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3 thoughts

  1. When Lady M was bemoaning the price of blackmail too much at 1000 pounds, I half expected Anna to offer that she and Mr Bates could make Blackmail (and Blackmailer) disappear for only a hundred, all work guaranteed.
    I also thought that the Cousin Violet, Cousin Isabel sub-plot somewhat half baked just so that they could snipe at one another. The arguments were not really developed so much as just an excuse for the sniping.

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  2. To JHarper – yes, Violet and Isobel will snipe to the very end. For them it is the verbal equivalent of the cup of morning coffee that we may enjoy. I also think it is the lone source of humor in the series. As in Violet is funny, Lady Cora is not.

    To Anibundel – I also think that this season’s victim will be Lady Edith. Certainly there is a price to pay for snatching the child from first the Schroders, then the Drewes.

    As for the direction of the overall show – wasn’t it obvious from the very first? As a period piece that so often went to lengths to drop in factual historical figures and events to create a historical reality for these fictional people, it seems that none of us should either be shocked or saddened if and when Downton is sold off, and the Crawley’s find their places elsewhere.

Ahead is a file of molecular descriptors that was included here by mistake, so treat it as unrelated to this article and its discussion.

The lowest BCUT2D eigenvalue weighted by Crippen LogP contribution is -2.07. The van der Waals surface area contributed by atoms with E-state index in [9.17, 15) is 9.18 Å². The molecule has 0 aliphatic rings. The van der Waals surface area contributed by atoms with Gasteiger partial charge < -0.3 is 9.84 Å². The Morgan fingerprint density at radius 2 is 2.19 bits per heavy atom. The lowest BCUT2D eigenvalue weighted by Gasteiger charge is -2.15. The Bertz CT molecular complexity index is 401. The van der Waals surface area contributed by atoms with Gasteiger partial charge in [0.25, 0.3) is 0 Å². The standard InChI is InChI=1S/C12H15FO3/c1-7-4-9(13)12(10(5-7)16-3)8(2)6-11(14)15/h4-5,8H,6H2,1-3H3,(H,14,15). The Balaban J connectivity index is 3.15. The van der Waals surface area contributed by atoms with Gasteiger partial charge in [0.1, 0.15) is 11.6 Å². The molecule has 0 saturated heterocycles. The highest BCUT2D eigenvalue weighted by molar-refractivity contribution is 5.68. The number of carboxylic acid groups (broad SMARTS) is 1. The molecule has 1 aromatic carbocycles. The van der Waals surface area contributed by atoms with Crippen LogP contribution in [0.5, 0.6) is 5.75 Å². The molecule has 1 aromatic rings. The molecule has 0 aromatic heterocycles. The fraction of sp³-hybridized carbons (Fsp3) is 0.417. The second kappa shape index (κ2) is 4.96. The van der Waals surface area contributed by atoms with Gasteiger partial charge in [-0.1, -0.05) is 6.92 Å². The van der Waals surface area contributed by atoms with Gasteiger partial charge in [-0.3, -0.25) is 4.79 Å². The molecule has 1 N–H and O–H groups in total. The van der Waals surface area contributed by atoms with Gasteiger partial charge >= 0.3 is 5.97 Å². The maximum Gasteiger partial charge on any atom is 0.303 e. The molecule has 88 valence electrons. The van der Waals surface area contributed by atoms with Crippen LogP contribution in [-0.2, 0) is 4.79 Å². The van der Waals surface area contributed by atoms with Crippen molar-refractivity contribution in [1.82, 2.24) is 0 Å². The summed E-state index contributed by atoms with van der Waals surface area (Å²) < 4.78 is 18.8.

I mean after all – didn’t Lady Cora’s mother, Martha Levinson, state that she had a ‘what they call a cottage on Newport’s Bellevue Avenue’. Most of those cottages, aka Newport Mansions, many of which are the size of Downton, were either granted outright or sold for mere pennies on the dollar to the Preservation Society of Newport.

    I recall saying, after visiting a few of those Newport mansions – Can you imagine the size of the electric bill?

    I do agree with your opening remark that after Season One, Downton had no direction possible other than downward. Still, Fellowes has kept the show afloat, to our enjoyment and pleasure, and with or without Maggie Smith’s emphatic, I should say not – all things have a time and place. And all things end.